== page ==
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Pandemics and Wonder

Art can warm even a chilled and sunless soul to an exalted spiritual experience. Through art we occasionally receive – indistinctly, briefly – revelations the likes of which cannot be achieved by rational thought.

It is like the small mirror… You look into it but instead of yourself you glimpse for a moment the Inaccessible, a realm forever beyond reach. And your soul begins to ache…

Alexander Solzhenitsyn


Have you ever seen a painting or photo that so completely grabbed your attention that it stopped you in your tracks and gave you ‘pause?’


I was in the Art Shop in Market Mall (in the old days when you could still go there!) when I saw a painting that absolutely caught my attention. I stood looking, transfixed... as though it had called my name.


It was whimsical. It depicted a crowd all dressed in white, delight etched on their faces, forging ahead...all except for one person. The artist had caught him as he paused, half turned back, a look of wonder on his face. His hands were raised as though to examine them, but his expression in particular captured my imagination.


What was going on that resulted in that look of wonder? What had made him stop even though it meant being left behind?


It wasn’t until later that I discovered the painting was a rendering of the biblical story found in Luke 17:11-19 of the Healing of the 10 Lepers. Painted by James Christensen, the scene suddenly had context and it was as though it came into focus!

This painting, for me, serves as an icon of sorts. As I ponder it, I am pointed to Jesus, who though not physically in the scene is very much part of this story! I am also led to consider my own life. If I were to place myself in this scene, where would I be? To be honest, I’d most likely be in the middle of that enthusiastic crowd, laughing and celebrating! Or more likely, I’d be out front, leading the celebration! Either way, if there is fun and joy to be had, you can be quite sure I’ll be in the middle of it!


But let’s return to the fellow at the back of the crowd. The one who’s stopped, half turned back. If I pause for just a moment and allow myself to sit with this scene, I note how it creates a deep longing in me. I look at his face, his posture, his amazement. I know his story, know why he stopped. But if I’m using this story, this art, as a catalyst to ponder my own life, it leads me to ask the question, ‘What has God done for me that has stopped me in amazement? What has turned me around and perhaps made me willing to be left behind by the crowd?”


As I continue to contemplate, it strikes me that this man has actually and literally ‘paused’, a difficult thing to pull off in the middle of whatever important or exciting thing is currently happening. Which leads me to wonder further; have I built times of deliberate ‘pause’ into my life, times or places where I might notice God-at-work? Would the practice of ‘pause’ move me from the middle of the noisy crowds that naturally draws me, and shift my gaze to look elsewhere?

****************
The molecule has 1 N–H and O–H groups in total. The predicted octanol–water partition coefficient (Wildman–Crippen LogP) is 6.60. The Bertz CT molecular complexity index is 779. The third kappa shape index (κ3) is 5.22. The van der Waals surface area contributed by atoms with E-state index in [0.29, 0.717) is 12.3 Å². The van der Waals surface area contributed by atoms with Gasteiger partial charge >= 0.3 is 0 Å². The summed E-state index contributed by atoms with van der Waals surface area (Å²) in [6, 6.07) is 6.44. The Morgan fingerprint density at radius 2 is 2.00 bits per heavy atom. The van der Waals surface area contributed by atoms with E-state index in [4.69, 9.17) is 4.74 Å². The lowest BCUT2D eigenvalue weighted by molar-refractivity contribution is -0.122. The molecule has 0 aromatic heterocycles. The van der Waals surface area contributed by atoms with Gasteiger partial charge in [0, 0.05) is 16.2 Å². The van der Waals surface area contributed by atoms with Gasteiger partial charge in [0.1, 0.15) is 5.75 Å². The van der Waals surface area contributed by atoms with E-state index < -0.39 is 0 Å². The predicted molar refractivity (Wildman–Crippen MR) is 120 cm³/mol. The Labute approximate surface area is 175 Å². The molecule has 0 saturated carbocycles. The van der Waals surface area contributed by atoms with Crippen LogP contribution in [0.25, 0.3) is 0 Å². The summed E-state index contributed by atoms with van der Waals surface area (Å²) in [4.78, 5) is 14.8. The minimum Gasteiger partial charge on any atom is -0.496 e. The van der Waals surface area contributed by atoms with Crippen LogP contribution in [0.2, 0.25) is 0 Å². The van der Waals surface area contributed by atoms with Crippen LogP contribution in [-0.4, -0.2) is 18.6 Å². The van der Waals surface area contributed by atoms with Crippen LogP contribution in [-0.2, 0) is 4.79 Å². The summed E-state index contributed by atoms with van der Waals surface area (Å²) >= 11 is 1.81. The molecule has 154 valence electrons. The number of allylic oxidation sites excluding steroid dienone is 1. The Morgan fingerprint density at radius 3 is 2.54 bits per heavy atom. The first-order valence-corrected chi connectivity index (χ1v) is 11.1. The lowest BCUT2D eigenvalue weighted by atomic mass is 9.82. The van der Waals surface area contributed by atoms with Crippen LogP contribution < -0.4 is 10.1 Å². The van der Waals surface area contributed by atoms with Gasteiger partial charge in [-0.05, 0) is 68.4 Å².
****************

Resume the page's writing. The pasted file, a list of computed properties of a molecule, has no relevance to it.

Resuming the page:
The story of the 10 Lepers narrates for us life in our community now struck with sickness, suffering and death… an appropriate story for us in these moments of pandemic-angst, currently on all our minds. And though this story has a happy ending, it points us to a larger truth, a broader perspective, wrapped up here in the lives of these ten ordinary people.

10 people afflicted with a horrendous disease.


10 people suffering with no hope.


10 people who meet Jesus, and whose lives are completely turned around.


10 people who leave their encounter with Jesus, delighted and with great joy!


1 person (just 1) gazes beyond the sickness and the healing, to look for the One from whence that healing came.

1 person deliberately pauses, shifts focus - from what must have been central to his community’s story and conversation, leprosy (like Covid19 is to ours).


1 person wonders about something, Someone ‘larger’.


1 person has the courage and the tenacity to go against the flow and turn back to look for Jesus; having been stopped by a small inkling that maybe the more significant thing was not the healing (as important as that was) but the encounter with the Healer.


Each one of us, with our unique personalities influencing how we live into our stories, is on a journey to encounter Jesus. Sometimes our story is located in ‘the crowd’. Sometimes we simply live it alone. But always we live it with the intent that we would notice Jesus, wherever He shows up.


Might I invite you to pause with this painting and with this story? Ask yourself, “Where am I in this scene?” And pause long enough to ask, “Where are the moments of wonder in my following of Jesus where I should stop and pay closer attention? How has wonder captivated me? Does it propel me to turn and seek Jesus and to worship Him?”


Help me, oh God,

To have the humility to sit at the feet of great art,

whether it is a painting or a person on the street,

a scene from a movie or a score from a musical,

a sunset or a Psalm or a good story,

and to look and listen and to receive

what is being offered me there.


Give me the grace to submit to its scrutiny,

seeking not to do something to it,

but that it might do something to me;

seeking not in some way to judge it,

but that it might in some way judge me…

Amen

(From Windows of the Soul)


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